Laurel and Hardy

Stan and Ollie sees Steve Coogan and John C. Reilly transform themselves to play comedy duo Laurel and Hardy

Coogan and Reilly trained in dance and clowning with movement director Toby Sedgwick to recreate iconic Laurel and Hardy skits.

Laurel and Hardy were comedy icons of Hollywood’s classic era, their names conjuring images of bowler hats, buffoonery and slapstick squabbling to rival Chaplin, the Marx brothers or the Three Stooges in the popular consciousness. Star Wars’ bickering droids C-3PO and R2-D2 are just two of their many on-screen acolytes.

It’s surprising, then, that this week’s Stan & Ollie — a gentle, bittersweet account of their rather less lively twilight years — is the first time the famous comedy duo have been given any kind of biopic treatment.

Director Jon S Baird’s BBC co-production jumps ahead from a brief prologue set in 1937, near the peak of the pair’s popularity, to focus on a late-career chapter that finds the British Stan Laurel (Steve Coogan) and American Oliver Hardy (John C Reilly) on a tour of Blighty’s music halls in 1953.

Colour photo of Jon S. Baird directing Steve Coogan on the set of 2018 film Stan and Ollie.

Scottish director Jon S. Baird (right) recalls dressing up with a friend as Stan and Ollie for a school show.(Supplied: Entertainment One Films)

Teaming with a dubious promoter to drum up funding for their proposed film of Robin Hood, Laurel and Hardy wheel out their signature routines — like County Hospital’s irrepressible “hard-boiled eggs and nuts” — but find themselves playing to scattered audiences in second-rung theatres. It’s an age of Cinerama, television, and a new generation raised on re-runs; many don’t even realise Laurel and Hardy are still alive.

Both Coogan and Reilly, accomplished comedic performers in their own right, add a wonderful sense of lived experience to the uncanny physical makeovers they’ve been given on screen.

Colour close-up still of close-up of Steve Coogan smoking in 2018 film Stan and Ollie.

Director Jon S Baird says Steve Coogan (pictured) and John C Reilly were his top picks to play comedic duo Stan Laurel and Oliver Hardy.(Supplied: Entertainment One Films)

As Laurel, Coogan shapes his mouth into a comical grimace, delivering his dialogue in a version of the thick head-cold voice he uses for The Trip’s impersonations of old Michael Caine. His light-blue contact lenses mimic the exaggerated, black-eye look Laurel had in early film stock, giving him a kind of haunted depth; while elsewhere, the actor adds lovely grace notes, like filing down his shoe heels to replicate Laurel’s signature flat-footed waddle.

Colour still of John C. Reilly looking in dressing room mirror in 2018 film Stan and Ollie.

Almost 2,000 costumes were created to reflect two distinct periods in the film — 1930s Hollywood and 1950s Britain.(Supplied: Entertainment One Films)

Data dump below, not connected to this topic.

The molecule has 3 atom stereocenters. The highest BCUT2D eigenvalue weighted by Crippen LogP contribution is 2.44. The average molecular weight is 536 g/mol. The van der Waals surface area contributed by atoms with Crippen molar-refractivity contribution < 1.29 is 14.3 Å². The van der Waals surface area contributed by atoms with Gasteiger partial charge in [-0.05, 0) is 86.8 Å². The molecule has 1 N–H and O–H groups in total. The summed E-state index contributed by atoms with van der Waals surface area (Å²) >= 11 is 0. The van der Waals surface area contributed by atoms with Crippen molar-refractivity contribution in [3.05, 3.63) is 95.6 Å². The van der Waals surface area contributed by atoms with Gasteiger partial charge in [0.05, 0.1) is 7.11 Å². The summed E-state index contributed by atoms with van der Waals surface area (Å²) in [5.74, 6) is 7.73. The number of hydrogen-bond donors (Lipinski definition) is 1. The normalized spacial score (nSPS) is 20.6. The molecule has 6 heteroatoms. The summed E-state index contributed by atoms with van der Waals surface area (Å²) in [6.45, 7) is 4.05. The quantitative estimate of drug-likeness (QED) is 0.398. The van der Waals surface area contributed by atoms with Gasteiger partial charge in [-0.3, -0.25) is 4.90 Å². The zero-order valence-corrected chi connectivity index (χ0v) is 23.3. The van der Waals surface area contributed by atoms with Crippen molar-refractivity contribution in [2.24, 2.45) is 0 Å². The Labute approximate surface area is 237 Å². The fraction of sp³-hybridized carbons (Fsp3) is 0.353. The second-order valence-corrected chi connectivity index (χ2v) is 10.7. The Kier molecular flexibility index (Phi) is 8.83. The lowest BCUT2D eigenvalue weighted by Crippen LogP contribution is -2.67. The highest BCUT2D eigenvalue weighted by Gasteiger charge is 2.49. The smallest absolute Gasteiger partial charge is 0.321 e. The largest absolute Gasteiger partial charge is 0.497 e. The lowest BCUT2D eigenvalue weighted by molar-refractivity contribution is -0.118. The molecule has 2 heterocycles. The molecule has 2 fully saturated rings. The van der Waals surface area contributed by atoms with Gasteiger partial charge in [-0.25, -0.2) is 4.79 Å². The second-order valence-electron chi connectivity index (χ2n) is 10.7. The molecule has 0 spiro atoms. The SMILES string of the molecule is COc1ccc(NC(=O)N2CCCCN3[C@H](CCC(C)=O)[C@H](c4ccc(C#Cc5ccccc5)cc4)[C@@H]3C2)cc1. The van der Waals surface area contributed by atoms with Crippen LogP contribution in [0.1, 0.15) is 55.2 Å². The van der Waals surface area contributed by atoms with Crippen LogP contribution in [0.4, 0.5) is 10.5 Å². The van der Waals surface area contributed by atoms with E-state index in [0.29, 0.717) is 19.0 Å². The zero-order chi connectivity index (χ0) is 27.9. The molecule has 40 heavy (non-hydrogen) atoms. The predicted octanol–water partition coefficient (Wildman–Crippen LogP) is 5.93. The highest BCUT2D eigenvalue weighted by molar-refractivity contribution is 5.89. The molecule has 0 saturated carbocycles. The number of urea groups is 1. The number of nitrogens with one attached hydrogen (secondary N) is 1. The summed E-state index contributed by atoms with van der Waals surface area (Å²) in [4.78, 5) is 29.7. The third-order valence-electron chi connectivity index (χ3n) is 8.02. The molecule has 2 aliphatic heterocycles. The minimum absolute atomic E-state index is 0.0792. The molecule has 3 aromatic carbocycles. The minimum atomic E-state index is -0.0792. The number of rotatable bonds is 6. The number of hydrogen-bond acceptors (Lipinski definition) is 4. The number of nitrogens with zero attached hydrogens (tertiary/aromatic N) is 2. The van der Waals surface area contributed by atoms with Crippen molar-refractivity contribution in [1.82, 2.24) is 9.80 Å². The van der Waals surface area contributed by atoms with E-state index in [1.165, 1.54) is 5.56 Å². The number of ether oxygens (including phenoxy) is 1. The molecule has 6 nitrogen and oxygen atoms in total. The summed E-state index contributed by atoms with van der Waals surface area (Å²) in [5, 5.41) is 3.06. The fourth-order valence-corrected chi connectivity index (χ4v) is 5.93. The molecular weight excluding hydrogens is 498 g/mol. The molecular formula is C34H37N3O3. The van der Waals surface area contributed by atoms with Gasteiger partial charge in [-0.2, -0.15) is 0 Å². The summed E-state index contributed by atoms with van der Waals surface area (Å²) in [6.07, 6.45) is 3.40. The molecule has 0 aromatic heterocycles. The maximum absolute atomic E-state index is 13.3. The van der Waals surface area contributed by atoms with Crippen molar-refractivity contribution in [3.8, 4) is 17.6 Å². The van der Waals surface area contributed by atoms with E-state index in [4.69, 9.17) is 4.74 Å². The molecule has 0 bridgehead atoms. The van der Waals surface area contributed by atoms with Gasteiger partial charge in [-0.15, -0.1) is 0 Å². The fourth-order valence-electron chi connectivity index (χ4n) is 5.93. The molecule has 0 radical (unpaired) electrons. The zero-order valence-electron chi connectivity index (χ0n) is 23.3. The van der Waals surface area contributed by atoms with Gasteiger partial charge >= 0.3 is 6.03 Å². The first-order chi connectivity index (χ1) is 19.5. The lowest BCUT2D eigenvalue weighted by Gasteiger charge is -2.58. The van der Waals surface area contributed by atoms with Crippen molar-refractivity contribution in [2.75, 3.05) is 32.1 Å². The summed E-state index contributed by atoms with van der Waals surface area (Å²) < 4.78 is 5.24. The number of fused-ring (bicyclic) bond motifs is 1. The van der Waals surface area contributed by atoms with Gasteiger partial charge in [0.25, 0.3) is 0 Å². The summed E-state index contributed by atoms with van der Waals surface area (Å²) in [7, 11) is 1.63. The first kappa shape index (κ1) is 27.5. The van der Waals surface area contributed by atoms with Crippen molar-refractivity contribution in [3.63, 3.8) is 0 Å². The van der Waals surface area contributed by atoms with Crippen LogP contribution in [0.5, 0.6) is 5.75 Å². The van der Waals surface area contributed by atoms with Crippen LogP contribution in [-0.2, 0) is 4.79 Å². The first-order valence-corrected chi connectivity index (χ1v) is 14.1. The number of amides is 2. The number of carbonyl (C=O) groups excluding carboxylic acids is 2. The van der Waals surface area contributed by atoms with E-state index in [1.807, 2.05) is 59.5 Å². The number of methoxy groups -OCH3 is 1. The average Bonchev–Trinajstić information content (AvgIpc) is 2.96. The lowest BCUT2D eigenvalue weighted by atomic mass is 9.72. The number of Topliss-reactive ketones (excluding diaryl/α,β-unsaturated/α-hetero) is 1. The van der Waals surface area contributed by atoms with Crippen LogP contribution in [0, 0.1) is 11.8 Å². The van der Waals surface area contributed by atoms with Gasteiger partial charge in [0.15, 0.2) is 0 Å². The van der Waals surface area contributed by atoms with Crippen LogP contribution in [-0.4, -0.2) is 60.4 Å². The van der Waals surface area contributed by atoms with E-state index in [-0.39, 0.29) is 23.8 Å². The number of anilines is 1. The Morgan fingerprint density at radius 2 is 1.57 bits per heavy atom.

Reilly, meanwhile, transforms his already considerable height to match Hardy’s corpulent gait, with the help of prosthetic makeup designer Mark Coulier (whose recent credits include Suspiria and Bohemian Rhapsody).

At 53 apiece, the actors don’t seem quite as grizzled as their subjects, who were both well into their 60s at the time the film is set, but Reilly and Coogan simulate their comic exuberance with palpable relish.

The energy peaks during Stan & Ollie’s early moments, with Laurel and Hardy gallivanting on the set of their 1937 film Way Out West and arguing with producer Hal Roach (Danny Huston) over contract negotiations.

Colour still of Shirley Henderson and Nina Arianda sitting at a table in 2018 film Stan and Ollie.

Nina Arianda (right) and Shirley Henderson (left) play Ida and Lucille, spouses of Stan and Ollie.(Supplied: Entertainment One Films)

And Baird hints that his film might proceed in tribute to Laurel and Hardy’s style — teasing vaudevillian asides involving a hotel desk bell, or luggage sliding down stairs, amidst the drama.

Would that it were more of a fine mess of such antic energy.

Black and white still of Lupe Vélez and comedy duo Laurel & Hardy in 1934 film Hollywood Party.

Lupe Vélez with Laurel & Hardy in 1934 film Hollywood Party.(Wikicommons: Metro-Goldwyn-Mayer)

Biopics about comedians can be a tough act, often torn between impulses to recreate their subject’s famous public routines and perform some form of dramatic personal inquiry.

As written by Jeff Pope, who penned Coogan’s Philomena, Stan & Ollie plays things safely down the middle, cleaving to a familiar biopic model in which a late-career moment acts as a catalyst for former greats to reflect upon their lives and relationship. The comedy is amiable, but the sentiments can sometimes feel generic.

Still, there’s undeniable poignancy to the film, in large part thanks to the tender, charming performances of Coogan and Reilly.

Colour still of Steve Coogan and John C. Reilly clinking glasses backstage in 2018 film Stan and Ollie.

The comedy duo known as Laurel and Hardy appeared in 107 film productions over a 23-year period from 1927 to 1950.(Supplied: Entertainment One Films)

Both come in-built with their own career resonances, and you can sense their deep admiration for Laurel and Hardy, not just as comedy greats, but as hard-working performers who’ve dedicated their lives to bringing mirth to audiences.

It’s easy to imagine each drawing on their own respective experiences with Rob Brydon, or Will Ferrell, comic couplings that owe a debt to Laurel and Hardy’s combination of antagonism and affection.

“All we had was each other,” Laurel reminisces late in the film. “And that’s the way we wanted it.”

Stan & Ollie might not capture the comedic energy of its subjects, but as a testament to a lifelong friendship, it’s hard not to be moved just a little.

Stan & Ollie is in cinemas from February 21.

Related Articles

Leave a Reply

Your email address will not be published. Required fields are marked *

Back to top button